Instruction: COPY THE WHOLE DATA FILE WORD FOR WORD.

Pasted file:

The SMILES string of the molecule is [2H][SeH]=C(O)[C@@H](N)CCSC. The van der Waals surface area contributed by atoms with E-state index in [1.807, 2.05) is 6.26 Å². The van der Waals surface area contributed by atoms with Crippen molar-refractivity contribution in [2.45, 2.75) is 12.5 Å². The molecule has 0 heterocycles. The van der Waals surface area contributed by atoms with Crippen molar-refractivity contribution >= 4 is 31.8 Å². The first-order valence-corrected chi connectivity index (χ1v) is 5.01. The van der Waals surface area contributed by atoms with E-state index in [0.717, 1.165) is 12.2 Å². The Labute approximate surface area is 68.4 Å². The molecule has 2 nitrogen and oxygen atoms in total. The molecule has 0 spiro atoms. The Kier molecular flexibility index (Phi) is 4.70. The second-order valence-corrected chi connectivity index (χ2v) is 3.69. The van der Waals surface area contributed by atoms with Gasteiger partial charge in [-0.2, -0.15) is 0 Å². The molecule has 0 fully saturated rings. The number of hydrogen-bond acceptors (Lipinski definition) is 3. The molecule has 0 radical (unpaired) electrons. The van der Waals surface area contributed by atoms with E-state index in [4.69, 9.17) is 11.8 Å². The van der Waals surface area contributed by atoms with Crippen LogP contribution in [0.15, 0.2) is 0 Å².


The SMILES string of the molecule is [2H][SeH]=C(O)[C@@H](N)CCSC. The van der Waals surface area contributed by atoms with E-state index in [1.807, 2.05) is 6.26 Å². The van der Waals surface area contributed by atoms with Crippen molar-refractivity contribution in [2.45, 2.75) is 12.5 Å². The molecule has 0 heterocycles. The van der Waals surface area contributed by atoms with Crippen molar-refractivity contribution >= 4 is 31.8 Å². The first-order valence-corrected chi connectivity index (χ1v) is 5.01. The van der Waals surface area contributed by atoms with E-state index in [0.717, 1.165) is 12.2 Å². The Labute approximate surface area is 68.4 Å². The molecule has 2 nitrogen and oxygen atoms in total. The molecule has 0 spiro atoms. The Kier molecular flexibility index (Phi) is 4.70. The second-order valence-corrected chi connectivity index (χ2v) is 3.69. The van der Waals surface area contributed by atoms with Gasteiger partial charge in [-0.2, -0.15) is 0 Å². The molecule has 0 fully saturated rings. The number of hydrogen-bond acceptors (Lipinski definition) is 3. The molecule has 0 radical (unpaired) electrons. The van der Waals surface area contributed by atoms with E-state index in [4.69, 9.17) is 11.8 Å². The van der Waals surface area contributed by atoms with Crippen LogP contribution in [0.15, 0.2) is 0 Å².